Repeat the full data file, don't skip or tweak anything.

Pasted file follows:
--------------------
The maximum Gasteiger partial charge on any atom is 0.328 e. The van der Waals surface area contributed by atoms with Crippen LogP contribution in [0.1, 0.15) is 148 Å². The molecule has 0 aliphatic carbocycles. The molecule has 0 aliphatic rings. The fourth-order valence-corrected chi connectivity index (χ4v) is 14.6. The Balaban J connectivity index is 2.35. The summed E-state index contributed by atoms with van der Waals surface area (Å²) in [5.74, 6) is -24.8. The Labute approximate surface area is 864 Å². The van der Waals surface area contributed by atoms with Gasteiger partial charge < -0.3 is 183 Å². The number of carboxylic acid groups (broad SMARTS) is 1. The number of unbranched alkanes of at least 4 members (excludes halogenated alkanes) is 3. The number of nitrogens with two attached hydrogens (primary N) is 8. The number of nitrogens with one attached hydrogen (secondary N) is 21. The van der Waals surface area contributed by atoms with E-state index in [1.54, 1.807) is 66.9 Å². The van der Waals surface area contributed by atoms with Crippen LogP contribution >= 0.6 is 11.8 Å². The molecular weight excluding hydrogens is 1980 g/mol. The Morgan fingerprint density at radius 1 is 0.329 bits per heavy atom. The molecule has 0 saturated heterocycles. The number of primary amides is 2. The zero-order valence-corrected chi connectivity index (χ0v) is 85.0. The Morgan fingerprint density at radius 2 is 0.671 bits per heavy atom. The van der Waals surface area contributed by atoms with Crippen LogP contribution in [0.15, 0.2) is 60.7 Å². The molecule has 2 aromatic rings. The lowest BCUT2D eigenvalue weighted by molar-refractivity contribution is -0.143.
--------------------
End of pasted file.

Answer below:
The maximum Gasteiger partial charge on any atom is 0.328 e. The van der Waals surface area contributed by atoms with Crippen LogP contribution in [0.1, 0.15) is 148 Å². The molecule has 0 aliphatic carbocycles. The molecule has 0 aliphatic rings. The fourth-order valence-corrected chi connectivity index (χ4v) is 14.6. The Balaban J connectivity index is 2.35. The summed E-state index contributed by atoms with van der Waals surface area (Å²) in [5.74, 6) is -24.8. The Labute approximate surface area is 864 Å². The van der Waals surface area contributed by atoms with Gasteiger partial charge < -0.3 is 183 Å². The number of carboxylic acid groups (broad SMARTS) is 1. The number of unbranched alkanes of at least 4 members (excludes halogenated alkanes) is 3. The number of nitrogens with two attached hydrogens (primary N) is 8. The number of nitrogens with one attached hydrogen (secondary N) is 21. The van der Waals surface area contributed by atoms with E-state index in [1.54, 1.807) is 66.9 Å². The van der Waals surface area contributed by atoms with Crippen LogP contribution >= 0.6 is 11.8 Å². The molecular weight excluding hydrogens is 1980 g/mol. The Morgan fingerprint density at radius 1 is 0.329 bits per heavy atom. The molecule has 0 saturated heterocycles. The number of primary amides is 2. The zero-order valence-corrected chi connectivity index (χ0v) is 85.0. The Morgan fingerprint density at radius 2 is 0.671 bits per heavy atom. The van der Waals surface area contributed by atoms with Crippen LogP contribution in [0.15, 0.2) is 60.7 Å². The molecule has 2 aromatic rings. The lowest BCUT2D eigenvalue weighted by molar-refractivity contribution is -0.143.